Here’s how to budget your money using the 50/30/20 rule

Grocery workers help a costumer at a cash register
Food is among the things to include in the “must have” portion of the 50/30/20 budgeting system.
(Nam Y. Huh / Associated Press)

Dear Liz: What is the formula now for expenses? When growing up, we were told that one-third of net income should go to rent, but recently, I read that 50% is the standard with the remaining 50% divided between wants and savings.

Answer: You may be referring to the 50/30/20 budget, which suggests limiting “must haves” to 50% of after-tax income, leaving 30% for wants and 20% for savings and extra debt payments. (After-tax income is your gross income minus taxes and is often a different figure from your net income. Your net paycheck may include deductions for insurance premiums, retirement contributions and other expenses.)

The 50/30/20 budget was popularized by Sen. Elizabeth Warren (D.-Mass.) and her daughter, Amelia Warren Tyagi, in their book, “All Your Worth: The Ultimate Lifetime Money Plan.” Warren once headed Harvard University’s Consumer Bankruptcy Project and promoted the budget as a way to help people reduce their chances of going broke.


The “must haves” category includes more than housing payments. It also includes other costs that would be difficult, expensive or dangerous to forgo temporarily, such as food, utilities, transportation, minimum loan payments and insurance.

The budgeting rule you grew up with, just like the 50/30/20 budget, was meant to help people live balanced financial lives. Limiting spending on big expenses, such as rent or mortgage payments, helps ensure there’s enough left over to save for the future, pay off the past and enjoy the present.

Of course, many people find it difficult to limit their must-have expenses to recommended levels, especially in high-cost areas. Housing costs alone can eat up half their incomes, or even more. To avoid going into debt, they may need to reduce other spending or saving or find ways to increase their income.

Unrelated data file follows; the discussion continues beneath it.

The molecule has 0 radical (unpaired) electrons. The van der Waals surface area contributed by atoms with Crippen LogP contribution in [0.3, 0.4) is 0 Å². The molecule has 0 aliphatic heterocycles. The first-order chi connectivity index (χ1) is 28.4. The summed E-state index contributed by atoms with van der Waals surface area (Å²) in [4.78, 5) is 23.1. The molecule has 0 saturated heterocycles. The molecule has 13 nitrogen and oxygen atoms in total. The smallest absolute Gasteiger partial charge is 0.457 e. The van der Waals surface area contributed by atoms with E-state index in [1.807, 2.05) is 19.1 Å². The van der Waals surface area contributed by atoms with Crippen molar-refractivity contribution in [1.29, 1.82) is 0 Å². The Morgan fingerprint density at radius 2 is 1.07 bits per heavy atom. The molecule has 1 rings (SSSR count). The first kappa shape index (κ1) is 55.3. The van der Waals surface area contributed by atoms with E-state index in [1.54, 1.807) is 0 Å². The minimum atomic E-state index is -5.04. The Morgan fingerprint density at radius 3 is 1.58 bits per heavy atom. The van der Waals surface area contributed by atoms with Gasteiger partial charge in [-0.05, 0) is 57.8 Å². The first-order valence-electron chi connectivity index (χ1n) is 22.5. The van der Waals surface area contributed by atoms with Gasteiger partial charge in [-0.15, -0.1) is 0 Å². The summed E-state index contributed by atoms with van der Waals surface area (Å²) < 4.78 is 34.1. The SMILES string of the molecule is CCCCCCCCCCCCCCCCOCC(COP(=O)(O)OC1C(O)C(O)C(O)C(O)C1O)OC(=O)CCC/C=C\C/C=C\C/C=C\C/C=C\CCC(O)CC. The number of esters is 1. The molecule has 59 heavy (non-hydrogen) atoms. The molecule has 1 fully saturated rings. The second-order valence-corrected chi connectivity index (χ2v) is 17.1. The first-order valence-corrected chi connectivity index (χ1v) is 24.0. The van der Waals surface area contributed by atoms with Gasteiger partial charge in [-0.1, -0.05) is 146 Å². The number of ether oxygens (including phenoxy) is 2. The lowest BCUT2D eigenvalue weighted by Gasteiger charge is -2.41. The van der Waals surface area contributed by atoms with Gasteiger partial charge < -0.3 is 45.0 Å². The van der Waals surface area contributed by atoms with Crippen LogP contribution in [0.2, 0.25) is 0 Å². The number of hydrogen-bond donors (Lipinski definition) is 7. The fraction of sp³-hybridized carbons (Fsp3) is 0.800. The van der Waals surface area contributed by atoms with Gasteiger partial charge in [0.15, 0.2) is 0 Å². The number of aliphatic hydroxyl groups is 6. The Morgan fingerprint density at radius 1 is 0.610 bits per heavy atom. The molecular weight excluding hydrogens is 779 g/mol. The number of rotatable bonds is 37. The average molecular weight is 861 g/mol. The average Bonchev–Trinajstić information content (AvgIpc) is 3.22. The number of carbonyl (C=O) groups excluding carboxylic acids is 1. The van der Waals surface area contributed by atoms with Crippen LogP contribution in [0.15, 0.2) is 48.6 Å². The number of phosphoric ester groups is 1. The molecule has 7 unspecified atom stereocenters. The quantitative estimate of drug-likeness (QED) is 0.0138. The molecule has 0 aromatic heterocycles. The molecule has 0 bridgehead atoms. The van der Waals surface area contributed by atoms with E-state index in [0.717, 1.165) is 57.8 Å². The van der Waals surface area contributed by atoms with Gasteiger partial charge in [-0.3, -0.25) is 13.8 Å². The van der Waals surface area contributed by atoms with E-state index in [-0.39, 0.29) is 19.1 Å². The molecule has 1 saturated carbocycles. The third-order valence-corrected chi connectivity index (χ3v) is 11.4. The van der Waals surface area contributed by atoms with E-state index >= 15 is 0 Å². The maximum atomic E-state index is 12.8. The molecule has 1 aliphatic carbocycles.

Get started on your personal finance journey by making a budget. We’ll walk you through your options and how to set yourself up for success.

Jan. 1, 2022

401(k) payouts and Social Security

Dear Liz: I was laid off from my job in late 2021 and at 62 was unable to find employment. After six months of unemployment benefits, I filed for Social Security. My 401(k) account from my previous employer was rolled into a traditional IRA. I also took a distribution to carry me through the months without unemployment and to repay a 401(k) loan I used as the downpayment on my home. I was taxed on the total amount of rollover funds, as well as on the distribution, which seems like I paid tax twice. All told, it looks like I made a lot of money in 2022. How will this affect my Social Security benefits going forward?

Answer: You don’t have to pay tax on the 401(k) funds that were rolled into the traditional IRA. If you’ve already done so, please consult a tax pro immediately about filing an amended return to get that money back.

You may have been confused by the 1099-R tax form issued by your 401(k) provider, which reported the entire amount that left your 401(k) account as a distribution. But only the amount that didn’t make it into the IRA is considered taxable.


The taxable distribution isn’t considered earned income that would trigger the earnings test. (The earnings test applies to people receiving Social Security before their full retirement age, currently ages 66 to 67. The test causes $1 to be withheld for every $2 earned over a certain limit, which is $21,240 in 2023.)

But distributions can cause more of your Social Security benefit to be taxable. Taxes on Social Security are based on a unique formula known as “combined income,” which includes your adjusted gross income plus any nontaxable interest and half your Social Security benefits.

If you’re a single filer and your combined income is between $25,000 and $34,000, you may have to pay income tax on up to 50% of your benefits. If your combined income is more than $34,000, up to 85% of your benefits may be taxable. Married couples filing jointly may have to pay income tax on up to 50% of benefits if their combined income is between $32,000 and $44,000. If their combined income is more than $44,000, they could owe tax on up to 85% of their benefits.

The higher earner’s benefit determines what the survivor gets. By delaying Social Security, the higher earner boosts how much the remaining spouse will have to make ends meet.

Feb. 19, 2023

Keep in mind that you don’t lose 50% to 85% of your benefit to taxes. That’s the proportion that is subject to tax.

A tax pro can help you estimate the effect of future distributions and calculate how much you may need to withhold to avoid penalties.

Liz Weston, Certified Financial Planner, is a personal finance columnist for NerdWallet. Questions may be sent to her at 3940 Laurel Canyon, No. 238, Studio City, CA 91604, or by using the “Contact” form at